With the Queen in Ireland, Benjamin Netanyahu in Washington and Dominique Strauss-Kahn in jail, news editors were spoilt for choice last week. As a result, a telling event in global markets – China's emergence as the world's biggest buyer of gold bars and coins – was barely reported.
I'm not complaining. When the International Monetary Fund's managing director is "perp walked" into a New York courthouse and charged with attempted rape, just about all other finance-related stories crash in value.
L'affaire Strauss-Kahn is shocking, sordid and, let's be honest, utterly compelling. It seems likely to dominate media attention in the same, episodic way that the trial of OJ Simpson did 16 years ago.
Yet, despite widespread prurient interest, the arraignment of DSK will have only a transitory effect on the IMF and its procedures. A replacement will be found – probably France's finance minister, Christine Lagarde – and bankrupt nations will continue to be bubble-wrapped against the consequences of profligacy.
By contrast, what's happening in the bullion market, and what it tells us about creditors' confidence in fiat currencies, is likely to have a profound and enduring impact on the course of international trade, the balance of economic power, and, in the end, the pounds in our pockets.
In the first quarter of 2011, Chinese investors bought 93.5 tonnes of gold, more than double the level in the same period of 2010. China has eclipsed India as the world's biggest market for gold, not because its citizens have developed a sudden urge for bling, but because they fear inflation.
They are right to do so. In China, prices are rising at more than five per cent a year, with the cost of food roaring ahead at 11.2 per cent. But at least Beijing is on the case: China's central bank has raised the cost of borrowing four times since October and has instructed its banks to slow lending.
In the United Kingdom, it's a different picture: we are stuck in the never never land of wishful thinking as a proxy for monetary policy. In April, inflation (as measured by the Consumer Price Index) bounced up to 4.5 per cent; the retail prices index, which includes mortgage costs, is running at 5.2 per cent.
Over the past five years, inflation has been above-target for 51 of the 60 months, averaging three per cent. What's more, it's heading in the wrong direction, with the Bank itself warning that CPI rises could soon reach five per cent.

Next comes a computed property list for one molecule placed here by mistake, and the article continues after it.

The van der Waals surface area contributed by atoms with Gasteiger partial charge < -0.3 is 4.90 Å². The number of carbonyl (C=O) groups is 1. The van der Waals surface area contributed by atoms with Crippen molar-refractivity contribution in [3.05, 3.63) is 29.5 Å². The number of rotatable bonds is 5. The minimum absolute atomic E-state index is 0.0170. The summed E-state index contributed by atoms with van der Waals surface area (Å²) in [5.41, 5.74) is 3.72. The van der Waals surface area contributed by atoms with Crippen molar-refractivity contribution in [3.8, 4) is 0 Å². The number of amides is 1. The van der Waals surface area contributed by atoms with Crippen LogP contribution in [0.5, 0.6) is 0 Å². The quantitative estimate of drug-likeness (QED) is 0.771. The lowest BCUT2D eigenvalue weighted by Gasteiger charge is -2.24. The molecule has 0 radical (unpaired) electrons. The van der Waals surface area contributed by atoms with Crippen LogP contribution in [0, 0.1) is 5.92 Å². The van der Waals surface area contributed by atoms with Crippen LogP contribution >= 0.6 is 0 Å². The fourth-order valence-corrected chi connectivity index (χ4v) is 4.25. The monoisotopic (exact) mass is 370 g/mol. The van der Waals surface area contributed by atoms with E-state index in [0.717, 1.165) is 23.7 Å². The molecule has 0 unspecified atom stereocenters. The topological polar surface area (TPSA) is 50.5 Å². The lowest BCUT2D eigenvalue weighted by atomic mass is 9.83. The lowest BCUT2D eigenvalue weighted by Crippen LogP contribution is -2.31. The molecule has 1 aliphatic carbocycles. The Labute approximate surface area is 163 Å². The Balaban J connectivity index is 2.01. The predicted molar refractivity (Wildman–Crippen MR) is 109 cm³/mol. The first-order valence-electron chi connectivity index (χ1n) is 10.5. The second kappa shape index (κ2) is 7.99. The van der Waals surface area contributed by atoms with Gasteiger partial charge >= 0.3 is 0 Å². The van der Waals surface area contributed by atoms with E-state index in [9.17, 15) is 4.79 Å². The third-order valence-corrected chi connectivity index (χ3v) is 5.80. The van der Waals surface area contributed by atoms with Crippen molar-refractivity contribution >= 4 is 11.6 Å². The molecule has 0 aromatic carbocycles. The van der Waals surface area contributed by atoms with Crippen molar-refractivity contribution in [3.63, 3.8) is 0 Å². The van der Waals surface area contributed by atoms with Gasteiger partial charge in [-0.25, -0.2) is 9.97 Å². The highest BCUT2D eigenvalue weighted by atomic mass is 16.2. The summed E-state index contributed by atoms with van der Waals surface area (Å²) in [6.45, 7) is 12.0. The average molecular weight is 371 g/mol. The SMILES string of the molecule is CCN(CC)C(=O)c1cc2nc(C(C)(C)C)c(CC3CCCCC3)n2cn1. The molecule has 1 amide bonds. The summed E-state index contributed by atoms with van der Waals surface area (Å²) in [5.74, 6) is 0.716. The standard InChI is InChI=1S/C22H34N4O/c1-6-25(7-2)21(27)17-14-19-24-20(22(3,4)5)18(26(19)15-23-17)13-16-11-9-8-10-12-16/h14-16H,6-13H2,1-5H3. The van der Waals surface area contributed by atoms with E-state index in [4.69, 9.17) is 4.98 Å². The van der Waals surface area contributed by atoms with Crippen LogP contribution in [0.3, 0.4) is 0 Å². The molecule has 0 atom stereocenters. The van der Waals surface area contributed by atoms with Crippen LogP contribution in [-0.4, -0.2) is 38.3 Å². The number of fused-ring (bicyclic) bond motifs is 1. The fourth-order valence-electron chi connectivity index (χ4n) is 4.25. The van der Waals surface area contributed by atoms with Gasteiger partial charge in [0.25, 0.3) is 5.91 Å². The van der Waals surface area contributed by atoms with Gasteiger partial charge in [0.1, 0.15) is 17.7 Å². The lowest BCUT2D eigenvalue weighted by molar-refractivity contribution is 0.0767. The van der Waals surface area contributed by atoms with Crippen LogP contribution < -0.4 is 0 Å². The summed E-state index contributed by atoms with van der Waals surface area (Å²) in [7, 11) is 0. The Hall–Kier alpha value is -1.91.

On current form, by the time the Bank's governor Mervyn King retires in 2013, UK inflation will have been above-target for the best part of seven years. The Government's official guideline of two per cent for CPI has, de facto, been abandoned by the Bank of England and the Treasury.
Martin Wolf, who served on the Independent Banking Commission, wrote in the Financial Times last week that if the Bank's Monetary Policy Committee were paid a performance bonus, "its members would deserve nothing".
He was being generous. With the honourable exception of Andrew Sentance, who stepped down recently, having been for much of his time a lone voice against the perils of easy money, the MPC has failed the country.
Its forecasting record is hopeless. Worse still, its inaction has left us with prices racing ahead of pay (especially damaging for those on low incomes with no bargaining chips) and millions of savers sacrificed on the altar of "stimulating growth". How long will it be before the trade unions switch their focus from "protecting public services" to shoring up members' rapidly diminishing real wages? When that happens, the Bank's little game is over.
With each upward tick of domestic prices, the MPC's dovish majority issues fresh excuses about "temporary" factors and "external" forces, as though it has no bullets to fire against "imported" inflation. This is disingenuous.
A policy of gradually increasing interest rates, as Mr Sentance made clear in his valedictory speech, would make sterling more attractive to investors, thereby pushing up its value on foreign exchanges. A stronger pound reduces the cost of imported goods, helping to alleviate domestic price pressures.
Which brings us to the Chancellor, the guardian-in-chief of the country's monetary integrity. He doesn't set interest rates, but he can dismiss the MPC, and even the Governor, should he decide that they are not up to the task. When Margaret Thatcher suspected that Gordon Richardson, the Bank's governor 1973-83, was subverting her intentions, she handbagged him into submission.
So far, George Osborne has indicated only approval of the Bank's tactics, accepting with apparent equanimity the daily erosion of our purchasing power. A cynical man might suggest that No 11's tacit support for Dr King is reciprocation for the barely concealed backing he gave to Conservative fiscal policies, before and after the election.
Or, perhaps, Mr Osborne has accepted the argument that Britain's economy is so fundamentally feeble that even interest rates of one to two per cent, well below long-term trend, would devastate businesses and create havoc among consumers. This seems unlikely, given that the number of people employed in the UK, 29.23 million, is now above where it was in the boom year of 2006.
"Inflationists," warned Von Mises, "want depreciation, because they want to favour debtors at the expense of creditors and because they want to encourage exportation and make importation difficult… [Inflationists] recommend depreciation for the sake of… encouraging the spirit of enterprise."If this is now covert British policy, we are making a terrible mistake